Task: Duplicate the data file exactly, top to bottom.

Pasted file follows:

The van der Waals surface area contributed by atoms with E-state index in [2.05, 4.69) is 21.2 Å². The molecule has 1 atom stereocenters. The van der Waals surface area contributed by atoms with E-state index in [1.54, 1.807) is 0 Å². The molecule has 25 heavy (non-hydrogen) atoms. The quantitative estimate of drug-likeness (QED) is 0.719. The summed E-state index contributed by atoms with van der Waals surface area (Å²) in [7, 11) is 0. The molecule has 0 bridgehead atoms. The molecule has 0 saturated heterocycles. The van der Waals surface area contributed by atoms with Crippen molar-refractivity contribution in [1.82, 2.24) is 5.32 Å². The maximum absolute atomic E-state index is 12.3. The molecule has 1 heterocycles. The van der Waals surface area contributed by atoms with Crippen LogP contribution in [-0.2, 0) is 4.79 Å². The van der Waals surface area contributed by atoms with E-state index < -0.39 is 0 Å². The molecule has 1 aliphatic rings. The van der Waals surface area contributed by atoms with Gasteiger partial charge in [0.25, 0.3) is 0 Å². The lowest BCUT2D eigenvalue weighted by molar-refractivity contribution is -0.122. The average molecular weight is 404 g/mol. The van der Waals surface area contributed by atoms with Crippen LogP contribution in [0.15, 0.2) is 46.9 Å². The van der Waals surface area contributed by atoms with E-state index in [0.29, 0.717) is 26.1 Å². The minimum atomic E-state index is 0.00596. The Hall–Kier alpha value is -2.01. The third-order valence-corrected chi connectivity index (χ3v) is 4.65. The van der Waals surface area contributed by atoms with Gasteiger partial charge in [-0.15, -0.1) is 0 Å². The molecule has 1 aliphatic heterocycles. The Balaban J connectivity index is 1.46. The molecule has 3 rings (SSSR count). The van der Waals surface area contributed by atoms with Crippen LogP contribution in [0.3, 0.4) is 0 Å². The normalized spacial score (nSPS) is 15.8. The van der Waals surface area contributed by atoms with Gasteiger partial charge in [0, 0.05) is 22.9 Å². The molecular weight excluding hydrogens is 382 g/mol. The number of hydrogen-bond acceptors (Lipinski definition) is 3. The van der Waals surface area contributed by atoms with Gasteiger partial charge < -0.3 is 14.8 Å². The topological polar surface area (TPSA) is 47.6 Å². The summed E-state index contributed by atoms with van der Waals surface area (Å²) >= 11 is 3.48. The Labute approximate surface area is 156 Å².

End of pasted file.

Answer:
The van der Waals surface area contributed by atoms with E-state index in [2.05, 4.69) is 21.2 Å². The molecule has 1 atom stereocenters. The van der Waals surface area contributed by atoms with E-state index in [1.54, 1.807) is 0 Å². The molecule has 25 heavy (non-hydrogen) atoms. The quantitative estimate of drug-likeness (QED) is 0.719. The summed E-state index contributed by atoms with van der Waals surface area (Å²) in [7, 11) is 0. The molecule has 0 bridgehead atoms. The molecule has 0 saturated heterocycles. The van der Waals surface area contributed by atoms with Crippen molar-refractivity contribution in [1.82, 2.24) is 5.32 Å². The maximum absolute atomic E-state index is 12.3. The molecule has 1 heterocycles. The van der Waals surface area contributed by atoms with Crippen LogP contribution in [-0.2, 0) is 4.79 Å². The van der Waals surface area contributed by atoms with E-state index < -0.39 is 0 Å². The molecule has 1 aliphatic rings. The van der Waals surface area contributed by atoms with Gasteiger partial charge in [0.25, 0.3) is 0 Å². The lowest BCUT2D eigenvalue weighted by molar-refractivity contribution is -0.122. The average molecular weight is 404 g/mol. The van der Waals surface area contributed by atoms with Crippen LogP contribution in [0.15, 0.2) is 46.9 Å². The van der Waals surface area contributed by atoms with E-state index in [0.29, 0.717) is 26.1 Å². The minimum atomic E-state index is 0.00596. The Hall–Kier alpha value is -2.01. The third-order valence-corrected chi connectivity index (χ3v) is 4.65. The van der Waals surface area contributed by atoms with Gasteiger partial charge in [-0.15, -0.1) is 0 Å². The molecule has 1 aliphatic heterocycles. The Balaban J connectivity index is 1.46. The molecule has 3 rings (SSSR count). The van der Waals surface area contributed by atoms with Crippen LogP contribution in [0.3, 0.4) is 0 Å². The normalized spacial score (nSPS) is 15.8. The van der Waals surface area contributed by atoms with Gasteiger partial charge in [0, 0.05) is 22.9 Å². The molecular weight excluding hydrogens is 382 g/mol. The number of hydrogen-bond acceptors (Lipinski definition) is 3. The van der Waals surface area contributed by atoms with Gasteiger partial charge < -0.3 is 14.8 Å². The topological polar surface area (TPSA) is 47.6 Å². The summed E-state index contributed by atoms with van der Waals surface area (Å²) >= 11 is 3.48. The Labute approximate surface area is 156 Å².